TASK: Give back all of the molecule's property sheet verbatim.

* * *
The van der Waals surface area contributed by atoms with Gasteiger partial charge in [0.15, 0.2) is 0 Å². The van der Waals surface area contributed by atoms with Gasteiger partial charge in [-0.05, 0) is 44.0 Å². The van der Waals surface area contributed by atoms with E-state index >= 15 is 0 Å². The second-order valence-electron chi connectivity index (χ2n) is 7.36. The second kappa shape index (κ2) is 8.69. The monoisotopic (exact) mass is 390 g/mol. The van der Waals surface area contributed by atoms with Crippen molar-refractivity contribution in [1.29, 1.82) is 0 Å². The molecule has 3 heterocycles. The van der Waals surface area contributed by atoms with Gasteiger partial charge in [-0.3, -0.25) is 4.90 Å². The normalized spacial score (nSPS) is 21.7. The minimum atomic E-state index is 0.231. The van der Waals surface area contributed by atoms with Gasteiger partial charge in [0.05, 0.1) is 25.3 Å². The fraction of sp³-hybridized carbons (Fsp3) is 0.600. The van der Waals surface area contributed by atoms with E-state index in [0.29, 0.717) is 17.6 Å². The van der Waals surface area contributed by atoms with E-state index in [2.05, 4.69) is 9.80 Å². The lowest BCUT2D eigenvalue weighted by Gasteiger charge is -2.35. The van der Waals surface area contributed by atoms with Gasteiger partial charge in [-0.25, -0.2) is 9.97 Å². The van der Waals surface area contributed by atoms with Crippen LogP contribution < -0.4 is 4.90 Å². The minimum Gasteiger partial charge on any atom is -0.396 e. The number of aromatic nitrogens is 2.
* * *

The van der Waals surface area contributed by atoms with Gasteiger partial charge in [0.15, 0.2) is 0 Å². The van der Waals surface area contributed by atoms with Gasteiger partial charge in [-0.05, 0) is 44.0 Å². The van der Waals surface area contributed by atoms with E-state index >= 15 is 0 Å². The second-order valence-electron chi connectivity index (χ2n) is 7.36. The second kappa shape index (κ2) is 8.69. The monoisotopic (exact) mass is 390 g/mol. The van der Waals surface area contributed by atoms with Crippen molar-refractivity contribution in [1.29, 1.82) is 0 Å². The molecule has 3 heterocycles. The van der Waals surface area contributed by atoms with Gasteiger partial charge in [-0.3, -0.25) is 4.90 Å². The normalized spacial score (nSPS) is 21.7. The minimum atomic E-state index is 0.231. The van der Waals surface area contributed by atoms with Gasteiger partial charge in [0.05, 0.1) is 25.3 Å². The fraction of sp³-hybridized carbons (Fsp3) is 0.600. The van der Waals surface area contributed by atoms with E-state index in [0.29, 0.717) is 17.6 Å². The van der Waals surface area contributed by atoms with E-state index in [2.05, 4.69) is 9.80 Å². The lowest BCUT2D eigenvalue weighted by Gasteiger charge is -2.35. The van der Waals surface area contributed by atoms with Gasteiger partial charge in [-0.25, -0.2) is 9.97 Å². The van der Waals surface area contributed by atoms with Crippen LogP contribution < -0.4 is 4.90 Å². The minimum Gasteiger partial charge on any atom is -0.396 e. The number of aromatic nitrogens is 2.